Candidate Outlays Expected to Top $100 Per Voter

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WASHINGTON ( -- On the eve of Monday's Iowa Democratic caucuses, a new study says Democratic Party ad spending aimed at state residents has already exceeded $90 per Iowa caucus voter.

The study, done by the University of Wisconsin, tracks electoral campaign advertising spending. Ken Goldstein, director of the Wisconsin Advertising Project, estimated that spending would top $100 per caucus voter by Monday. Through Jan. 9, $21 million has been spent overall in ad buys in Iowa.

Highest ever seen
He said that level of spending in Iowa is the highest he has ever seen in a presidential race, though he has seen some similarly lofty spending in local races, including Republican Michael Bloomberg's run for New York City mayor and the New Jersey U.S. Senate contest that elected Democrat Jon S. Corzine.

"You are talking about advertising at the level of the [whole] Iowa Senate race two years ago for a Democratic race where one of five Democrats will vote and Democrats make up one in three Iowa voters," he said. "It's significantly more spending than in previous elections."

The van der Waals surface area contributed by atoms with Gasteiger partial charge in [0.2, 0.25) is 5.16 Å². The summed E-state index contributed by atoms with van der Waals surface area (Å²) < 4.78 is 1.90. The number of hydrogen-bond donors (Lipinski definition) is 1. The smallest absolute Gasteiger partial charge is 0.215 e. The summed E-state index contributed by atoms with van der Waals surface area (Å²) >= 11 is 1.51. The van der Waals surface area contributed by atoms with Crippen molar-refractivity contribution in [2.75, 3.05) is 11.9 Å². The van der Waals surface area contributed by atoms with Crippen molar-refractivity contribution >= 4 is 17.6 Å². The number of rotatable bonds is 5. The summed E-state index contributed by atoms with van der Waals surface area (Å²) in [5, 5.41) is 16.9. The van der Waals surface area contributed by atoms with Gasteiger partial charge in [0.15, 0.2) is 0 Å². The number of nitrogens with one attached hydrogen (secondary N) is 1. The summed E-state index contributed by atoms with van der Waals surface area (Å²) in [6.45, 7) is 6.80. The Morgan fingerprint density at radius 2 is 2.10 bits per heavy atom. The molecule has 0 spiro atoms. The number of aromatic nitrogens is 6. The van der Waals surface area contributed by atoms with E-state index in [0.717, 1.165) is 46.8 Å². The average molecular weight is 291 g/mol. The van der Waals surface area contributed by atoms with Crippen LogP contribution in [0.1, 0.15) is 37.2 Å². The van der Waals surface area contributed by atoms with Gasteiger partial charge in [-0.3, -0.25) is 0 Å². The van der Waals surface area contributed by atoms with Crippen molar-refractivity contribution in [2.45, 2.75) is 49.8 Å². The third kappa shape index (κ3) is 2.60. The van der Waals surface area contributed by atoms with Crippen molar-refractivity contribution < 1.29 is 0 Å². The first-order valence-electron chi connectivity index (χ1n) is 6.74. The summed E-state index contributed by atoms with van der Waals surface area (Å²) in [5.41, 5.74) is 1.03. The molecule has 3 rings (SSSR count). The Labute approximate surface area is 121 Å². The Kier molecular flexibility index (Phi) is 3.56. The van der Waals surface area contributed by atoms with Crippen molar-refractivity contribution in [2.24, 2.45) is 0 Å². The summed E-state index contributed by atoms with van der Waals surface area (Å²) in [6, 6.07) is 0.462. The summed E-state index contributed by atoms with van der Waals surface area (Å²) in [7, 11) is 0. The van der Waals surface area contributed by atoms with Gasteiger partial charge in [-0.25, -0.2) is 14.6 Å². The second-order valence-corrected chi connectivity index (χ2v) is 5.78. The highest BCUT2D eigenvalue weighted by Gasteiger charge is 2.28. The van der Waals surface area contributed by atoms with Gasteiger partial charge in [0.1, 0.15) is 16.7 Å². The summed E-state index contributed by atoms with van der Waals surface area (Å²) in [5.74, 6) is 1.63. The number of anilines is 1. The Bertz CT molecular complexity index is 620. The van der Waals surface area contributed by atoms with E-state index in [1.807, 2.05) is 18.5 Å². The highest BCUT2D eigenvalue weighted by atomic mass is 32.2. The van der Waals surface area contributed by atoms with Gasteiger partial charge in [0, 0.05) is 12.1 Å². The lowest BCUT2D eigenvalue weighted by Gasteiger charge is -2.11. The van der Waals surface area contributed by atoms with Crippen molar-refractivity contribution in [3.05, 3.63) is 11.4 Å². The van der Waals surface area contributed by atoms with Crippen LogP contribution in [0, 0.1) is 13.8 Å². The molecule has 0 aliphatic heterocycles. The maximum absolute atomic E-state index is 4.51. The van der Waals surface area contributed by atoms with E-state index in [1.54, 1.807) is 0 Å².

Spending in Iowa has been far higher than in New Hampshire, and Iowa voters have seen twice as many campaign ads as New Hampshire voters, the study said.

Year's highest ad spending
While the $21 million spent in Iowa is substantial, the study said the most spent in political advertising for 2003 wasn't on the presidential race but on the California recall race.

There, supporters and opponents of former California Gov. Grey Davis spent $53 million.

According to the ad project's tally, the biggest spender in the Democratic presidential race was former Vermont Gov. Howard Dean's campaign ($6.6 million), followed by the campaign of Massachusetts Sen. John Kerry ($4.1 million), who each chose not to receive government matching funds because of the spending curbs that come with acceptance.

North Carolina Sen. John Edwards at $3.3 million and Missouri Rep. Richard Gephardt at $3 million come next.

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